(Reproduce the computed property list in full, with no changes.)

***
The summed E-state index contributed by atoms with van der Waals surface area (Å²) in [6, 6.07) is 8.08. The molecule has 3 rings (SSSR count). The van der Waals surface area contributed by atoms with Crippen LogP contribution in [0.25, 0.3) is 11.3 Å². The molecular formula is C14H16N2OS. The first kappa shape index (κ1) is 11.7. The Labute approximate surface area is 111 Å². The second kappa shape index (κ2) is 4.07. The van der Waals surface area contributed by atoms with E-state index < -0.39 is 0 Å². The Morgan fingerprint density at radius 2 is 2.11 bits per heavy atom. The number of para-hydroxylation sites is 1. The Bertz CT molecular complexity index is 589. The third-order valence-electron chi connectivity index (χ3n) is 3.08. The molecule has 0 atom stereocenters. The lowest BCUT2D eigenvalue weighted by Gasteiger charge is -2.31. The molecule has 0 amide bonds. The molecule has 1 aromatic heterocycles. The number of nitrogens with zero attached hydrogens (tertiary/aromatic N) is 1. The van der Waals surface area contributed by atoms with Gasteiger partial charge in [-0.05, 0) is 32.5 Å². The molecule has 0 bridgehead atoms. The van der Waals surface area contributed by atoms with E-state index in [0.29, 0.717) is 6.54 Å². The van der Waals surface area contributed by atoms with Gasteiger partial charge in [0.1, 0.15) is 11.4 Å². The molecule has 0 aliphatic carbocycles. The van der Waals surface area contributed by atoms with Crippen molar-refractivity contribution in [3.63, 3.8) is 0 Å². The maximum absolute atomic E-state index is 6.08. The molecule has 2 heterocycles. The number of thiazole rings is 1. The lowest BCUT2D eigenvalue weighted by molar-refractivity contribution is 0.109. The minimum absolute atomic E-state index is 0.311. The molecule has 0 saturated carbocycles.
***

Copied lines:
The summed E-state index contributed by atoms with van der Waals surface area (Å²) in [6, 6.07) is 8.08. The molecule has 3 rings (SSSR count). The van der Waals surface area contributed by atoms with Crippen LogP contribution in [0.25, 0.3) is 11.3 Å². The molecular formula is C14H16N2OS. The first kappa shape index (κ1) is 11.7. The Labute approximate surface area is 111 Å². The second kappa shape index (κ2) is 4.07. The van der Waals surface area contributed by atoms with E-state index < -0.39 is 0 Å². The Morgan fingerprint density at radius 2 is 2.11 bits per heavy atom. The number of para-hydroxylation sites is 1. The Bertz CT molecular complexity index is 589. The third-order valence-electron chi connectivity index (χ3n) is 3.08. The molecule has 0 atom stereocenters. The lowest BCUT2D eigenvalue weighted by Gasteiger charge is -2.31. The molecule has 0 amide bonds. The molecule has 1 aromatic heterocycles. The number of nitrogens with zero attached hydrogens (tertiary/aromatic N) is 1. The van der Waals surface area contributed by atoms with Gasteiger partial charge in [-0.05, 0) is 32.5 Å². The molecule has 0 bridgehead atoms. The van der Waals surface area contributed by atoms with E-state index in [0.29, 0.717) is 6.54 Å². The van der Waals surface area contributed by atoms with Gasteiger partial charge in [0.1, 0.15) is 11.4 Å². The molecule has 0 aliphatic carbocycles. The van der Waals surface area contributed by atoms with Crippen molar-refractivity contribution in [3.63, 3.8) is 0 Å². The maximum absolute atomic E-state index is 6.08. The molecule has 2 heterocycles. The number of thiazole rings is 1. The lowest BCUT2D eigenvalue weighted by molar-refractivity contribution is 0.109. The minimum absolute atomic E-state index is 0.311. The molecule has 0 saturated carbocycles.